Minnesota Vikings and Percy Harvin: A Wildcat Package

Andy SmithCorrespondent IJune 22, 2009

GAINESVILLE, FL - NOVEMBER 22:  Percy Harvin #1 of the Florida Gators runs for a touchdown during the game against the Citadel Bulldogs at Ben Hill Griffin Stadium on November 22, 2008 in Gainesville, Florida.  (Photo by Sam Greenwood/Getty Images)

The NFL has been called a "copy-cat" league, due to the fact that if one team tries something new and succeeds, another team is sure to follow.

This description couldn't have described the 2008 NFL season any clearer. 2008 became known as the year of the Wildcat—the Wildcat offense, that is, a tricky offensive package made for confusing the defense and giving the offense an advantage.

It basically sets up mismatches in favor of the offense, giving them a better chance at scoring and defensive coordinators and players alike a major headache.

In this offensive package, anything can happen, whether it's the running back taking the direct snap and running with it or passing it. The quarterback may line up as a wide receiver, or a wide receiver may line up as a running back or quarterback.

It simply creates a lot of confusion for the defense when trying to stop a offense.

No team did it better than the Miami Dolphins.

A team that finished 1-15 in 2007 and started '08 with two straight losses, new head coach Tony Sparano was in need of something new, and quick, if his team was to survive in the tough AFC East.

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"We've got to think of something", were the words of Miami Dolphins head coach Tony Sparano after an 0-2 start and their next game against division opponent the New England Patriots.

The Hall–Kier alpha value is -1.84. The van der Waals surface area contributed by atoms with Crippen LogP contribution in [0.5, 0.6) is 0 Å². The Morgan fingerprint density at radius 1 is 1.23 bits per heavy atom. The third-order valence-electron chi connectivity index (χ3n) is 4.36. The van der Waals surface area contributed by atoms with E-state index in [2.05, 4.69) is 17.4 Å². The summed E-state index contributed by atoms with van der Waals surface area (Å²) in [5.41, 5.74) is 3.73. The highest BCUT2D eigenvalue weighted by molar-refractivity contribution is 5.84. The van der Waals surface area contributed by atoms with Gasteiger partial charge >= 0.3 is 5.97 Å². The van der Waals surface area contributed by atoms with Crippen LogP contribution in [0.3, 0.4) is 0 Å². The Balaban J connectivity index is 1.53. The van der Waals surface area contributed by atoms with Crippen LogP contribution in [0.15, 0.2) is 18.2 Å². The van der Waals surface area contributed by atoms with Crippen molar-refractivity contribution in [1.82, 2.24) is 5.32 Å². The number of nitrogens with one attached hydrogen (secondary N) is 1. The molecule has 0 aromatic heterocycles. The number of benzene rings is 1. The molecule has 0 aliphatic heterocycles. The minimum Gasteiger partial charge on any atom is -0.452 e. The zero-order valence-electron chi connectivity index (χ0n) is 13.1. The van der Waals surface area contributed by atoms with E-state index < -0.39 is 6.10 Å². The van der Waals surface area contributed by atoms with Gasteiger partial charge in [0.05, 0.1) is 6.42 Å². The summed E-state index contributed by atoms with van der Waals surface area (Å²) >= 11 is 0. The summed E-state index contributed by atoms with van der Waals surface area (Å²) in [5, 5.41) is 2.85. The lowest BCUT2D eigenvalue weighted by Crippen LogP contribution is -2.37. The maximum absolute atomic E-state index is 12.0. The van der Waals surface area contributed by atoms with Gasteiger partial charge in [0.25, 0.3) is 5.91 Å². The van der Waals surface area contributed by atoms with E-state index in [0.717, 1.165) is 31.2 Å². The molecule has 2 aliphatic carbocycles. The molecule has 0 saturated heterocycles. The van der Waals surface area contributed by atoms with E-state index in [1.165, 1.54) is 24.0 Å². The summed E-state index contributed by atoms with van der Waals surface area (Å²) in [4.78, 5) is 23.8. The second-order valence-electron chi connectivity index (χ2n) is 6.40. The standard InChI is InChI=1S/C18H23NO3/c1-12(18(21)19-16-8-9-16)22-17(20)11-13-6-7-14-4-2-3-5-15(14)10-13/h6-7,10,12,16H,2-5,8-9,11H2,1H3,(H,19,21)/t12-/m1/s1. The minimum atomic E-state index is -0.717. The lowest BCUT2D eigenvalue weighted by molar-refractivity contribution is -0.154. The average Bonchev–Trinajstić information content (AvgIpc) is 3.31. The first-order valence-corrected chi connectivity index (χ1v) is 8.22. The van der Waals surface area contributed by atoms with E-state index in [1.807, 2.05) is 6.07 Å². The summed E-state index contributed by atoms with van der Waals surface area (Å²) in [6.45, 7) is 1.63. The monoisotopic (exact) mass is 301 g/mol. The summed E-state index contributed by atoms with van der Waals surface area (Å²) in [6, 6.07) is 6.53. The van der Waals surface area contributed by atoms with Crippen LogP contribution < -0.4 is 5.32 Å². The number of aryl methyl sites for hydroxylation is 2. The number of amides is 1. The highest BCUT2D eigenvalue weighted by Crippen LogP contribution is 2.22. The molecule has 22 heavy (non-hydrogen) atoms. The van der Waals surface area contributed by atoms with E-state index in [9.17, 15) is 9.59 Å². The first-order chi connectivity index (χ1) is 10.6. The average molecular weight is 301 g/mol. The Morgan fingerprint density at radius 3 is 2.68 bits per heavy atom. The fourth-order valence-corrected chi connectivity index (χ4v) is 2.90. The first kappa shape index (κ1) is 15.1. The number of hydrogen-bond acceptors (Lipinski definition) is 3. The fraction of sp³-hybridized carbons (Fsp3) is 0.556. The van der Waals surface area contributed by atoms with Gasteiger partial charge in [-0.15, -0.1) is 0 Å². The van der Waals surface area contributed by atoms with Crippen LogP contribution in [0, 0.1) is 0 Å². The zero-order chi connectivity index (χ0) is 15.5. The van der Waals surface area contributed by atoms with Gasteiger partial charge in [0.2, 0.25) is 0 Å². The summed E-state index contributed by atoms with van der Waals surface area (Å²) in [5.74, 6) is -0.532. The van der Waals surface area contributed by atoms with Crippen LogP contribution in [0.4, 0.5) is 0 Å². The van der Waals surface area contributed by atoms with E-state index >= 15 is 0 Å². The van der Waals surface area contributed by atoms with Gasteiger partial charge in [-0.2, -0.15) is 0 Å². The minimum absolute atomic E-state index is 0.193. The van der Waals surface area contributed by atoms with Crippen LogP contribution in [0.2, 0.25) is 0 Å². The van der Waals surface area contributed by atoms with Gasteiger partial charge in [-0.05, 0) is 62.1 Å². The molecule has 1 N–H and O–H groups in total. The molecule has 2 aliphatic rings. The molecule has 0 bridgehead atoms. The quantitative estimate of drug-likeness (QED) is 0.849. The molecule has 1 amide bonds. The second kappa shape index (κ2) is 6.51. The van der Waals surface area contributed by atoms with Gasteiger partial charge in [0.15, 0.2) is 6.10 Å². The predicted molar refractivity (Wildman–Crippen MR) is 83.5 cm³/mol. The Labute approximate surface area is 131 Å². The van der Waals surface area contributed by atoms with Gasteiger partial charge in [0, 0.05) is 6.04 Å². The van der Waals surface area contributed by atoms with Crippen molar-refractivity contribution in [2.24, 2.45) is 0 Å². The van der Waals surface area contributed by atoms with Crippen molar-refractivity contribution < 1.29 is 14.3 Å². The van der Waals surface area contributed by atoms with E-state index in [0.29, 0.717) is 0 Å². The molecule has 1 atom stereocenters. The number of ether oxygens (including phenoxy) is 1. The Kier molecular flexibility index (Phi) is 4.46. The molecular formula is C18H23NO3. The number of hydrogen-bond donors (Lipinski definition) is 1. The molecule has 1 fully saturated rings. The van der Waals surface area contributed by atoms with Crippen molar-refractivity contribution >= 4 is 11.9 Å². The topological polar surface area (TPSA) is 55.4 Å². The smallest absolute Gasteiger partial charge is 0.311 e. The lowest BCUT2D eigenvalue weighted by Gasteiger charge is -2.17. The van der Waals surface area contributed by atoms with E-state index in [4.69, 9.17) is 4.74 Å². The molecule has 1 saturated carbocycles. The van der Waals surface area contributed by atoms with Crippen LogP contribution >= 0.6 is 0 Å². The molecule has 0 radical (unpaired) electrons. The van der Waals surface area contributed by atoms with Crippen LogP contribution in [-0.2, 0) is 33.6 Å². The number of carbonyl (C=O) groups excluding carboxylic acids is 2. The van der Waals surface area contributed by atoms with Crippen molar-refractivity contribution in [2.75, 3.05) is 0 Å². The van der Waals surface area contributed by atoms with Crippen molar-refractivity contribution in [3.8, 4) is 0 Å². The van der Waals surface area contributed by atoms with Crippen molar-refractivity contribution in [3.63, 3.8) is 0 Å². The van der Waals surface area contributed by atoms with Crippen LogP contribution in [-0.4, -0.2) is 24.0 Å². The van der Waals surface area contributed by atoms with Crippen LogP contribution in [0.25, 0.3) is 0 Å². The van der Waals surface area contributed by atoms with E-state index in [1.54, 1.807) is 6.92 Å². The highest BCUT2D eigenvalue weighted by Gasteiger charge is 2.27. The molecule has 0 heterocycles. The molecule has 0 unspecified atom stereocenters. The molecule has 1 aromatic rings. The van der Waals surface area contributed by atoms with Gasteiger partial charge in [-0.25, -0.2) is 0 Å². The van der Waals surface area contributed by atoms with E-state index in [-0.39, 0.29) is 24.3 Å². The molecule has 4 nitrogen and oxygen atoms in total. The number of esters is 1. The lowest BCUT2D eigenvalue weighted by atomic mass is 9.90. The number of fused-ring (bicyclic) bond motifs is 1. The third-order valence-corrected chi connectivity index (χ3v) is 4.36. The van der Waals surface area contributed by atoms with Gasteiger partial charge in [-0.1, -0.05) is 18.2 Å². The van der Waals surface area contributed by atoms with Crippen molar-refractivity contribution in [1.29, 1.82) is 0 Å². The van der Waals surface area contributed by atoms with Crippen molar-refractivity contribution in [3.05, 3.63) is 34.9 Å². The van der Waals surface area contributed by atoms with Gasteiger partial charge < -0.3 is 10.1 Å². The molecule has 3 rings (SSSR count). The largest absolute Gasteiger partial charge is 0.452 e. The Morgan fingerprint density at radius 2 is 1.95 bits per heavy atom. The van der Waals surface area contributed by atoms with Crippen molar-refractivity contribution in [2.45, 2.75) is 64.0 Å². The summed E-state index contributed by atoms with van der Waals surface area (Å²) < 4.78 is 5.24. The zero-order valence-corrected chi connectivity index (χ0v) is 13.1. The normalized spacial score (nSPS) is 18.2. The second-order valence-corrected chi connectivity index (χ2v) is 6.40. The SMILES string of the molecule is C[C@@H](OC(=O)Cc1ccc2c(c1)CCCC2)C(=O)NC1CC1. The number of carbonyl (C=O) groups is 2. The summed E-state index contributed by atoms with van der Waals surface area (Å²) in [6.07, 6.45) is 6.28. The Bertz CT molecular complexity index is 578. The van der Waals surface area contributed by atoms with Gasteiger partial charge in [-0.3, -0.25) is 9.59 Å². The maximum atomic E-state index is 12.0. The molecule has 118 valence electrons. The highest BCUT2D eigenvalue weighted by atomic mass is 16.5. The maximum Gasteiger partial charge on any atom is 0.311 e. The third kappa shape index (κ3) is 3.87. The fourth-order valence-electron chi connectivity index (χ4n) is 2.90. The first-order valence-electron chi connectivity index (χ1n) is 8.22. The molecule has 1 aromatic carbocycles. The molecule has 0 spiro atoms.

So, Sparano and his quarterbacks coach, David Lee, came up with a new idea.

Lee, who was at one time the offensive coordinator for the University of Arkansas, was taught a new but odd offensive scheme known at Arkansas as "The Wild Hog".

Sparano, Lee, and the Miami Dolphins decided to use this offense on the road, against the heavily favorited New England at Foxboro Stadium.

The result was a stunning 38-13 blow out in favor of the Miami Dolphins, as Bill Belichick and his staff had no clue on how to stop this style of football.

As for the Miami Dolphins, they won 10 of their next 13 games and finished winning the AFC East division.

From that game, NFL teams were hookedm as no one had ever seen a offensive formation like that. Soon, many teams were off to try and produce the same success as the Dolphins.

Teams who tried some Wildcat play styles included the Buffalo Bills, the Kansas City Chiefs, the St. Louis Rams, the Cleavland Browns, the Chicago Bears, the Carolina Panthers, the New York Giants, and even the New England Patriots tried it against their biggest rival, the Indianapolis Colts.

So, what is to be expected for 2009?

Same thing, but even more use of the crazy formation.

The Minnesota Vikings may even try and put some Wildcat formations into their playbook. In the first round of the 2009 NFL Draft, the Vikings took University of Florida wide receiver Percy Harvin, ignoring off-the-field character issues and injury concerns, as well as failing a drug test at the NFL Scouting Combine.

Harvin is a dynamic and explosive player who has the ability to score on any play and the Vikings' perfect fit to run a Wildcat offense of their own. Harvin was able to score both as a receiver and as a running back at Florida.